Adult NPCs were fixed with 4% paraformaldehyde in 0.2M PBS (7.4) for 20 min at room temperature to identify the adult NPCs and cellular phenotypes after differentiation. The cells were then permeabilized for 10 min with 0.3% Triton X-100 (Sigma-Aldrich) and blocked for 1 h with 10% normal goat serum (Thermo Scientific) in 0.01M PBS. They were then incubated overnight at 4°C with the following primary antibodies: rat anti-mouse nestin (1:100; Millipore, MA, USA), mouse anti-mouse Tuj1 (1:1,000; Millipore), and rabbit anti-mouse GFAP (1:500; Millipore). After three washes with PBS, the samples were incubated in tetramethylrhodamine isothiocyanate-conjugated goat anti-rabbit or rabbit anti-mouse secondary antibody (1:100; ZSGB-BIO, Beijing, China) for 1 h to immunolabel the anti-Tuj1 and anti-GFAP antibodies, respectively. The nuclei were counterstained with 4′,6-diamidino-2-phenylindole (DAPI; 1 μg/mL; Sigma-Aldrich) for 5 min. The samples were subsequently washed with PBS three times prior to observation. Fluorescence images were obtained by the Nikon ECLIPSE Ti fluorescence microscope (Nikon Corporation, Tokyo, Japan) using NIS-Elements BR 3.0 software (Nikon Corporation, Tokyo, Japan).
Fluorescent images of immunopositive cells were captured as described for immunocytochemistry (ICC). The immunopositive ratios for each treatment condition after differentiation were calculated using Image-ProPlus6.0 software (Media Cybernetics, MD, USA) by counting the number of immunopositive cells (immuno-labeled using the neuronal or astrocytic markers) divided by the total number of cells (all cells stained with DAPI); 10 random fields were counted from three independent experiments (Chu et al., 2015; Kim et al., 2015).
Total RNA was isolated from differentiated aNPCs for each treatment condition using an RNA Purification Kit according to the manufacturer's instructions (Thermo Scientific). Subsequently, cDNA was synthesized from 2 μg of purified total RNA using a First Strand cDNA Synthesis Kit (Thermo Scientific). Quantitative real-time polymerase chain reaction (RT-PCR) was performed using an MyiQ2 real-time PCR Detection System (Bio-Rad) with the SYBR Premix Ex Taq (TaKaRa, Tokyo, Japan). qRT-PCR was initiated using an activation step at 95°C for 15 min, followed by 40 amplification cycles of denaturation at 95°C for 10 s, annealing at 55°C for 30 s, and extension at 72°C for 30 s. Glyceraldehyde-3-phosphate dehydrogenase (GAPDH) served as the internal control. The sequences of the forward and reverse primers used to detect the expression levels of the genes of interest were as follows: GFAP: 5′-AGCT ACA TCG AGA AGG TCC GC-3′, 5′-GTC TCT TGCATG TTA CTG GTG-3′; Tuj1: 5′-TAGACCCCAGCGGCAACTAT-3′ and 5′-GTTCCAGGTTCCAAGTCCACC-3′; GAPDH: 5′-ATCTTCTTGTGCAGT GCCAG-3′ and 5′-CGTTGA TGGCAA CAA TCT CC-3′. All measurements were performed in triplicate in three independent experiments. The relative changes in gene expression levels were presented as values of 2Ct (GAPDH) −Ct(gene of interest). Relative expression levels were analyzed using the 2−ΔΔCT method, as described previously (Liu et al., 2009).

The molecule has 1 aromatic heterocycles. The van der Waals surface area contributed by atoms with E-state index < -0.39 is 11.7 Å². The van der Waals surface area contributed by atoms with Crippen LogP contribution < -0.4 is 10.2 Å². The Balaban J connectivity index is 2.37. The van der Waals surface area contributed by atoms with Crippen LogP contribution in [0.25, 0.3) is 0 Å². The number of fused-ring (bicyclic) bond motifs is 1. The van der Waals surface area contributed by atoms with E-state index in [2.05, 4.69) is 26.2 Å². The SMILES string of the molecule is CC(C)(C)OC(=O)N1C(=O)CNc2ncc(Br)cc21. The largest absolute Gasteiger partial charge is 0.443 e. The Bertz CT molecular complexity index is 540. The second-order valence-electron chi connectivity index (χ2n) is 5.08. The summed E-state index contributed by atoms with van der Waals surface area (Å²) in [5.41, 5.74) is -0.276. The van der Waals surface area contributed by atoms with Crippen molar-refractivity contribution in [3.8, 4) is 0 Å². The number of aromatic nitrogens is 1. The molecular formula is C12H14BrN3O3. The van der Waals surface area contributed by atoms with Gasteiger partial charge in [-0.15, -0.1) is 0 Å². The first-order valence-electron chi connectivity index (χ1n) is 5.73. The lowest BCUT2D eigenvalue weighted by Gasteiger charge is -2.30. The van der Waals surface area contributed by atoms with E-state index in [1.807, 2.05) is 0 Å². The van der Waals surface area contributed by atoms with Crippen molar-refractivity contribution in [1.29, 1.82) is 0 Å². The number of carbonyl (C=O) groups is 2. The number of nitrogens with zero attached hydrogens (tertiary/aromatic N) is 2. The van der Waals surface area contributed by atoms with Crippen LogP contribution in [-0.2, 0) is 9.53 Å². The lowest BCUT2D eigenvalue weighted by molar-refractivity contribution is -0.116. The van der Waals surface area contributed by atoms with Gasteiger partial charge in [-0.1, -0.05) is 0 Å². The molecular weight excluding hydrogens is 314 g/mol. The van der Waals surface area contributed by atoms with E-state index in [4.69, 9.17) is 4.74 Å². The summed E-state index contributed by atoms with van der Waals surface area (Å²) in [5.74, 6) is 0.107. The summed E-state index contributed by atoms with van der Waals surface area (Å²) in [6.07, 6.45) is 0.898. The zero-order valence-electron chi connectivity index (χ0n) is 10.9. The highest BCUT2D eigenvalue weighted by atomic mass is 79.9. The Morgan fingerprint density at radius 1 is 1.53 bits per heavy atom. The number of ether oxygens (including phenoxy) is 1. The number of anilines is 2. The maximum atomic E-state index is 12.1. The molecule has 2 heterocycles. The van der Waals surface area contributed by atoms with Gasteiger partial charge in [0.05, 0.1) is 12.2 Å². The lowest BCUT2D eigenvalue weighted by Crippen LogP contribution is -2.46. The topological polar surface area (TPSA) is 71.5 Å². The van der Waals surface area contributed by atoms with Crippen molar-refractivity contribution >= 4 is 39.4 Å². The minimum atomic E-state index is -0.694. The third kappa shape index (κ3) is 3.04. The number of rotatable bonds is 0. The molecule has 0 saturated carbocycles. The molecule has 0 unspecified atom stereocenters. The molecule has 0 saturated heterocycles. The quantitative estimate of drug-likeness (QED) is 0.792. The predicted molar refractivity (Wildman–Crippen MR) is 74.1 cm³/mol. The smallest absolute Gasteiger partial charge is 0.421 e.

The primary aNPCs were harvested after differentiation for Western blot analysis, and equal amounts of proteins (Bicinchoninic Acid Protein Assay Kit) were separated by 4–20% polyacrylamide gel electrophoresis as described previously (Zhao et al., 2013). Briefly, the cell culture medium was removed, and the cells were washed twice with 0.01M PBS precooled to 4°C. The cells were then lysed with appropriate amounts of boiling denaturing lysate buffer (1% sodium dodecyl sulfate, 1 mM sodium orthovanadate, 10 mM Tris-HCl, pH 7.4) supplemented with a protease inhibitor cocktail (Roche Diagnostics, IN, USA). Proteins were transferred onto nitrocellulose membranes after quantification and incubated overnight at 4°C with various primary antibodies in blocking solutions: GAPDH (1:5000), CREB (1:1000), phospho-CREB (Ser133; 1:2000), phospho-p44/42 MAPK, and total p44/42 MAPK, Akt (1:1000), phospho-Akt (Ser473; 1:500), phospho-PI3 kinase p85 (Tyr458)/p55 (Tyr199; 1:1000), PI3 kinase p110α (1:1000), GFAP (1:1000), and Tuj1 (1:1000). Primary antibodies were all purchased from Cell Signaling Technology (MA, USA) except those specific for GFAP and Tuj1, which were purchased from Millipore (MA, USA). The membranes were washed with Tris-buffered saline and Tween 20, incubated for 1 h with horseradish peroxidase (HRP)-conjugated goat anti-rabbit IgG(H+L) or HRP-conjugated goat anti-mouse IgG (H+L) secondary antibodies (1: 20,000; ZSGB-BIO), and visualized using an enhanced chemiluminescence (GE Healthcare, WI, USA) detection kit. Immunoreactivity was visualized by exposure to an x-ray film. The relative densities of bands were analyzed using a gel imaging analysis system (Genetics Inc., USA). Each experiment was performed at least three times, and representative blots are presented.
Quantitative data are expressed as mean ± standard deviation and analyzed using one-way analysis of variance followed by Bonferroni post-hoc mean comparisons using SPSS 20.0 (SPSS Inc., IL, USA). A P < 0.05 was considered to indicate statistical significance.
NPCs isolated from the hippocampus of adult C57BL/6J mice aggregated as neurospheres in NSC culture medium (Figure (Figure1A).1A). The neurospheres continued to express nestin, indicating that the cells were either NSCs or type 2 progenitor cells, after three passages (Figure (Figure1B).1B). Upon dissociation and seeding as a monolayer in growth media, the percentage of nestin-positive cells in the culture was (93.46 ± 2.54)% (Figure (Figure1C).1C). Thus, these aNPCs were an appropriate in vitro model for studying the effects of magnesium on the stem/progenitor pool in the hippocampus because these cells proliferated and retained their stem cell characteristics after multiple passages.